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Exposure to Rubella (German measles)  during pregnancy



Most mothers born after the mid-1960s will have been immunized and over 90 per cent of these will have acquired long-term immunity. A fair proportion of the rest will have had the infection and acquired immunity that way.


If you get exposed to Rubella while pregnant and you are unsure whether you are immune or not, you should see your doctor promptly to have a blood test to establish your immune status.


If you are immune, you cannot acquire the Rubella infection and therefore cannot pass it on to the fetus.


For those mothers who are not immune to rubella

If you acquire a rubella infection during pregnancy, there is nothing that can be done to influence what happens to the baby. Since most Rubella infections tend to pass off more or less silently, if you have been exposed, a blood tests will be required to confirm whether the infection has indeed been passed on to you.


Effects of Rubella infection on the fetus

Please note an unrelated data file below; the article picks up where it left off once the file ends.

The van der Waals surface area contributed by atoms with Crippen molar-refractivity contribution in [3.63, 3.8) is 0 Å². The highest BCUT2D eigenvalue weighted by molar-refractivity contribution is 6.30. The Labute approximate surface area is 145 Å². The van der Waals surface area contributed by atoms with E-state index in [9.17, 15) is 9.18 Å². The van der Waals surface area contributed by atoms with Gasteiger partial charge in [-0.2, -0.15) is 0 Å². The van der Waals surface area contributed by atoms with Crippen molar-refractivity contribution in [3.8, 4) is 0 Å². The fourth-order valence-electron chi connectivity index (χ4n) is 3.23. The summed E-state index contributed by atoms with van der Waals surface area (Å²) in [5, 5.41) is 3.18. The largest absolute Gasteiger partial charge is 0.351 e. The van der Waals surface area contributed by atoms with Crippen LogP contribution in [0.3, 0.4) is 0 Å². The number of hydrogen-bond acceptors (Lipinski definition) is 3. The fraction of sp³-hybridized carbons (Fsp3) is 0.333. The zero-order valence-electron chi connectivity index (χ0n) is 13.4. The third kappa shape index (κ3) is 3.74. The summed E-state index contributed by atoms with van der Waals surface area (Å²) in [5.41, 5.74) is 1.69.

Rubella infection of the baby in the womb could lead to what is called "CongenitaGerman measles (Rubella) rashl Rubella Syndrome".

The earlier in pregnancy the infection is acquired, the more severe the features of the syndrome. These may include some or all of the following:

· Jaundice

· Enlargement of the spleen

· Cataracts

· Deafness

· Heart disease

· A small head (microcephaly) together with mental retardation

· Thyroid dysfunction.



The syndrome could be so severe as to make the quality of life of the child quite poor.

Most (over 70%) of babies will be affected, to varying degrees, if the mother acquires the infection in the first 12 weeks of pregnancy.


Tests to identify whether a baby has been affected by Rubella

A test can be done to check whether a mother’s rubella infection has affected the baby also. Unfortunately this can only be done and is only reliable after twenty weeks of gestation.


A cord blood sample is taken and analyzed to establish whether the infection was passed to the fetus. This procedure does carry a small but significant risk of killing the fetus or provoking a miscarriage.


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A typical Rubella (German measles) rash and (below) cataracts caused by Congenital Rubella Syndrome

congenital cataracts from rubella

By Dr Joe Kabyemela, MD